CT Scanner

We are excited to announce that we are now offering the area’s first CT scanner to both our patients and those of other local vet practices.

Click here if you need to refer a patient to us.

If you attend our Poole clinic you will likely have seen the building work taking place and been wondering what is going on and it is all to do with the creation of this exciting new facility. To further extend our capabilities we are also constructing a new consulting room, a dedicated dental theatre, a further operating theatre and new staff quarters.

All of this ensures that we continue to provide our growing family with the highest level of veterinary care possible. However it is the installation of the area’s first CT scanner that is truly revolutionary and creating the most excitement – so what is a CT scanner and what does this all mean?

What does 'CT' stand for?

CT stands for 'Computed Tomography'.

What is a CT scanner?

A CT scanner is a sophisticated machine that uses high power x-rays alongside a computer to create detailed pictures of the inside of the body. The scanner consists of an x-ray device that spins around a large tube and builds up a 3D picture by putting together hundreds of x-ray 'slices' as the body moves slowly through the tube.

How might a CT scanner benefit our pets?

CT scans provide extremely detailed information about the inside of numerous area of the body. Many of these areas are difficult to visualise using more readily available equipment such as x-rays, ultrasound and endoscopes.

What areas of the body can be scanned?

All areas of the body from the tip of the nose to the end of the tail can be scanned in a CT machine. It can be very useful to pinpoint the presence of tumours in areas like the skull, chest and abdomen as well as assessing the shape and structure of major organs such as the heart, liver and kidneys. It is also hugely useful in the diagnosis of a range of orthopaedic problems including joint disease, fractures and spinal problems. It can also assist with the identification of conditions affecting the head region such in the nose, sinuses, jaw, teeth and inner ear.

Why is CT not more widely available?

CT scanners are hugely expensive devices costing well over £100,000 and they require the construction of purpose built structures in which to be housed. These have to be built to a high specification with a lot of shielding to prevent harmful radiation escaping the building and careful climatic control to prevent the scanner from overheating. They also need to be equipped with anaesthetic machines and all the usual equipment found in the surgical theatres to maximise patient safety. The CT scanners themselves also need quite a lot of servicing and regular maintenance which runs into tens of thousands of pounds annually. Finally they also require a dedicated team of highly-trained staff to operate the machine and interpret the images. Installing a CT scanner therefore requires a major commitment of time, space, money and resources which is beyond the scope of most practices.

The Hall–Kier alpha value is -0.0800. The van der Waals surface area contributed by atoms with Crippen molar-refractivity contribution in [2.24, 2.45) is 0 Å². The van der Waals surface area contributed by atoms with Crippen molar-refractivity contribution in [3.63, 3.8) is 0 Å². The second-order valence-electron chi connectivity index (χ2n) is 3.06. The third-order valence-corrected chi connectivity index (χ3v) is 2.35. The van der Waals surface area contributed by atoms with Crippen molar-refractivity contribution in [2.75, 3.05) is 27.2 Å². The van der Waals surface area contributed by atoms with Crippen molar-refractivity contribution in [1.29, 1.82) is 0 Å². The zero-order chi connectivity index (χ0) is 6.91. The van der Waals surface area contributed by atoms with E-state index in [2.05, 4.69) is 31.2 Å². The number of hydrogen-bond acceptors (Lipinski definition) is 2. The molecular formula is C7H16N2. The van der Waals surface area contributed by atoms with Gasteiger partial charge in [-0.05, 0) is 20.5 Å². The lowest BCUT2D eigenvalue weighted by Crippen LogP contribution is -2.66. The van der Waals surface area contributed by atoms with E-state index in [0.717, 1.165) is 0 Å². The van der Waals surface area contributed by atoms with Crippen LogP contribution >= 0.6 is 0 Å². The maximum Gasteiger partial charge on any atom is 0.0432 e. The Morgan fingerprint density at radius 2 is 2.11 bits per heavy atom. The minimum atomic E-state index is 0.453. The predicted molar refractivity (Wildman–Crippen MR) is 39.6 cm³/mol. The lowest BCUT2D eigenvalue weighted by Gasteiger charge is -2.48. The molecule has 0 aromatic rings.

Are CT scans expensive?

Due to the factors mentioned previously, CT scans have typically been an expensive facility - typically costing upwards of £1000-1500 per scan. This high cost has made them too expensive in many cases. However the improved uptake of good quality pet insurance in recent years has helped make it a realistic option for an increasing number of patients. At Natterjacks we are committed to making the latest technologies more widely available and more affordable so we will be looking to offer scans for at least half the usual cost and hopefully even less.

How do I arrange a CT scan for my pet?

Your veterinary surgeon will recommend a CT scan if they think it will be useful in the diagnosis or management of a condition in your pet - you may ask them if they feel it is appropriate but it will need to be on their advice and recommendation as it is not suitable for all patients or all conditions.

What is the procedure on the day of the scan?

Your pet will need to have an anaesthetic for the scan to be performed so the usual pre-operative advice applies (eg no breakfast on the morning of the scan). We will typically admit your pet between 8am and 9am in the morning and then discharge them in the afternoon. If you ask at reception we can provide you with a more detailed sheet outlining the usual protocol for preparing your pet ahead of the procedure.

Are there any risks of the procedure?

Any risks are very small - modern anaesthetics are very safe and your pet will typically be asleep for less than 30 minutes for the CT scan to be performed. The scanner uses high power x-rays to obtain the images but there is no residual risk from this to your pet or to you once the scan is complete.

How quickly will I get the results of the scan?

CT scans produce hundreds of pictures and are vastly more complex to interpret than normal x-ray and ultrasound images so it may take a few days to get the results. In some instances it may be very obvious and our vets may be able to make a speedy diagnosis but in many cases the images will need to be assessed by an external CT imaging specialist via email. This may take a few days and incur additional fees.

My pet is registered at another vet practice - can I get a CT scan for my pet at Natterjacks?

Yes - we will be offering the CT scanner on an outpatient basis so that all pets in the local area can benefit. We will need a referral from your vet and will then send the scans back to your vet for them to report and discuss the results with you.

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